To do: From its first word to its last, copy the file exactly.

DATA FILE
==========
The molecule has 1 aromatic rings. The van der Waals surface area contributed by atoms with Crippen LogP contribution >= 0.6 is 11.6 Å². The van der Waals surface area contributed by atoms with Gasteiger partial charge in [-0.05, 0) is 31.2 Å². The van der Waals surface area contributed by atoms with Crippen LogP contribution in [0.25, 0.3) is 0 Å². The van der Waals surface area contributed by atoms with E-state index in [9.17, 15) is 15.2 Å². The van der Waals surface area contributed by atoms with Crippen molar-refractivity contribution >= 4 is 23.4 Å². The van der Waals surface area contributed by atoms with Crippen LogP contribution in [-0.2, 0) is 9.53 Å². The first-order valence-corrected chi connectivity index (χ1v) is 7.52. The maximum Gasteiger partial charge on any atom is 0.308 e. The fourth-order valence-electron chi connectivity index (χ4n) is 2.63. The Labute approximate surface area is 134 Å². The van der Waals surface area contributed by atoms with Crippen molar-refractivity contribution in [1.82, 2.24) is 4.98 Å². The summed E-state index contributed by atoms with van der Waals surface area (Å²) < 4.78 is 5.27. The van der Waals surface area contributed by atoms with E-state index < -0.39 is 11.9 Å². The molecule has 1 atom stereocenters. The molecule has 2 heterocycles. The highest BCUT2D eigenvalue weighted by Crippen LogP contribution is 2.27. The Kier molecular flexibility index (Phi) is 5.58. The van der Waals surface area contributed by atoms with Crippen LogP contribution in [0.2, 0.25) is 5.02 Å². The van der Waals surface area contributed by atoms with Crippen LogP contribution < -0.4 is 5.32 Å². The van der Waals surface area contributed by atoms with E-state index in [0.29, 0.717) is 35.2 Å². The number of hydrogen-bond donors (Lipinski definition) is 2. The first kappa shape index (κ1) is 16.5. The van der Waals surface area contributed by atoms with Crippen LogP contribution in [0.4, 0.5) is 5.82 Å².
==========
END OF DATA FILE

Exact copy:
The molecule has 1 aromatic rings. The van der Waals surface area contributed by atoms with Crippen LogP contribution >= 0.6 is 11.6 Å². The van der Waals surface area contributed by atoms with Gasteiger partial charge in [-0.05, 0) is 31.2 Å². The van der Waals surface area contributed by atoms with Crippen LogP contribution in [0.25, 0.3) is 0 Å². The van der Waals surface area contributed by atoms with E-state index in [9.17, 15) is 15.2 Å². The van der Waals surface area contributed by atoms with Crippen molar-refractivity contribution >= 4 is 23.4 Å². The van der Waals surface area contributed by atoms with Crippen LogP contribution in [-0.2, 0) is 9.53 Å². The first-order valence-corrected chi connectivity index (χ1v) is 7.52. The maximum Gasteiger partial charge on any atom is 0.308 e. The fourth-order valence-electron chi connectivity index (χ4n) is 2.63. The Labute approximate surface area is 134 Å². The van der Waals surface area contributed by atoms with Crippen molar-refractivity contribution in [1.82, 2.24) is 4.98 Å². The summed E-state index contributed by atoms with van der Waals surface area (Å²) < 4.78 is 5.27. The van der Waals surface area contributed by atoms with E-state index < -0.39 is 11.9 Å². The molecule has 1 atom stereocenters. The molecule has 2 heterocycles. The highest BCUT2D eigenvalue weighted by Crippen LogP contribution is 2.27. The Kier molecular flexibility index (Phi) is 5.58. The van der Waals surface area contributed by atoms with Crippen LogP contribution in [0.2, 0.25) is 5.02 Å². The van der Waals surface area contributed by atoms with Crippen LogP contribution < -0.4 is 5.32 Å². The van der Waals surface area contributed by atoms with E-state index in [0.29, 0.717) is 35.2 Å². The number of hydrogen-bond donors (Lipinski definition) is 2. The first kappa shape index (κ1) is 16.5. The van der Waals surface area contributed by atoms with Crippen LogP contribution in [0.4, 0.5) is 5.82 Å².